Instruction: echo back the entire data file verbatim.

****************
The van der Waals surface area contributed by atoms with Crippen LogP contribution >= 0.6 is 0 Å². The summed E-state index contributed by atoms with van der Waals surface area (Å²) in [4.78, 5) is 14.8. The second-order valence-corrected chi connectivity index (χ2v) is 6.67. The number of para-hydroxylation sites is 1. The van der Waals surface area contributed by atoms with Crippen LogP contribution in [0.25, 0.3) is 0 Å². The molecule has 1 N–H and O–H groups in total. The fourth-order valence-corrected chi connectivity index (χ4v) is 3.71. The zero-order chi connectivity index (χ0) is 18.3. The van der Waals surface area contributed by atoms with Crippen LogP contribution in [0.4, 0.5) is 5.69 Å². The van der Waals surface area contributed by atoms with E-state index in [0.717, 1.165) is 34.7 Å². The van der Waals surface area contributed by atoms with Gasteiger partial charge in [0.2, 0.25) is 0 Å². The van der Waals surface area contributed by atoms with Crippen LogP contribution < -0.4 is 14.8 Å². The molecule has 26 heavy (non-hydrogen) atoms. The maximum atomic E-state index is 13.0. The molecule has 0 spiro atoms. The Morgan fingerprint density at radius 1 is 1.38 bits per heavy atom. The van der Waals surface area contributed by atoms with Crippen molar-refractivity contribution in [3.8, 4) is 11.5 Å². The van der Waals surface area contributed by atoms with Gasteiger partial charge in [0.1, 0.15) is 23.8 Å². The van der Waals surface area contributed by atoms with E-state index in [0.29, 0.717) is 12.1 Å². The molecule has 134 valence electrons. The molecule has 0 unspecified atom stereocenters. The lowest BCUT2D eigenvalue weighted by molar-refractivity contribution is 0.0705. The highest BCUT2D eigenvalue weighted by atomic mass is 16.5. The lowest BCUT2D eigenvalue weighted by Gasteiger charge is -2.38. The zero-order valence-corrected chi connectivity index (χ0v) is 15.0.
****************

The van der Waals surface area contributed by atoms with Crippen LogP contribution >= 0.6 is 0 Å². The summed E-state index contributed by atoms with van der Waals surface area (Å²) in [4.78, 5) is 14.8. The second-order valence-corrected chi connectivity index (χ2v) is 6.67. The number of para-hydroxylation sites is 1. The van der Waals surface area contributed by atoms with Crippen LogP contribution in [0.25, 0.3) is 0 Å². The molecule has 1 N–H and O–H groups in total. The fourth-order valence-corrected chi connectivity index (χ4v) is 3.71. The zero-order chi connectivity index (χ0) is 18.3. The van der Waals surface area contributed by atoms with Crippen LogP contribution in [0.4, 0.5) is 5.69 Å². The van der Waals surface area contributed by atoms with E-state index in [0.717, 1.165) is 34.7 Å². The van der Waals surface area contributed by atoms with Gasteiger partial charge in [0.2, 0.25) is 0 Å². The van der Waals surface area contributed by atoms with Crippen LogP contribution < -0.4 is 14.8 Å². The molecule has 26 heavy (non-hydrogen) atoms. The maximum atomic E-state index is 13.0. The molecule has 0 spiro atoms. The Morgan fingerprint density at radius 1 is 1.38 bits per heavy atom. The van der Waals surface area contributed by atoms with Crippen molar-refractivity contribution in [3.8, 4) is 11.5 Å². The van der Waals surface area contributed by atoms with Gasteiger partial charge in [0.1, 0.15) is 23.8 Å². The van der Waals surface area contributed by atoms with E-state index in [0.29, 0.717) is 12.1 Å². The molecule has 134 valence electrons. The molecule has 0 unspecified atom stereocenters. The lowest BCUT2D eigenvalue weighted by molar-refractivity contribution is 0.0705. The highest BCUT2D eigenvalue weighted by atomic mass is 16.5. The lowest BCUT2D eigenvalue weighted by Gasteiger charge is -2.38. The zero-order valence-corrected chi connectivity index (χ0v) is 15.0.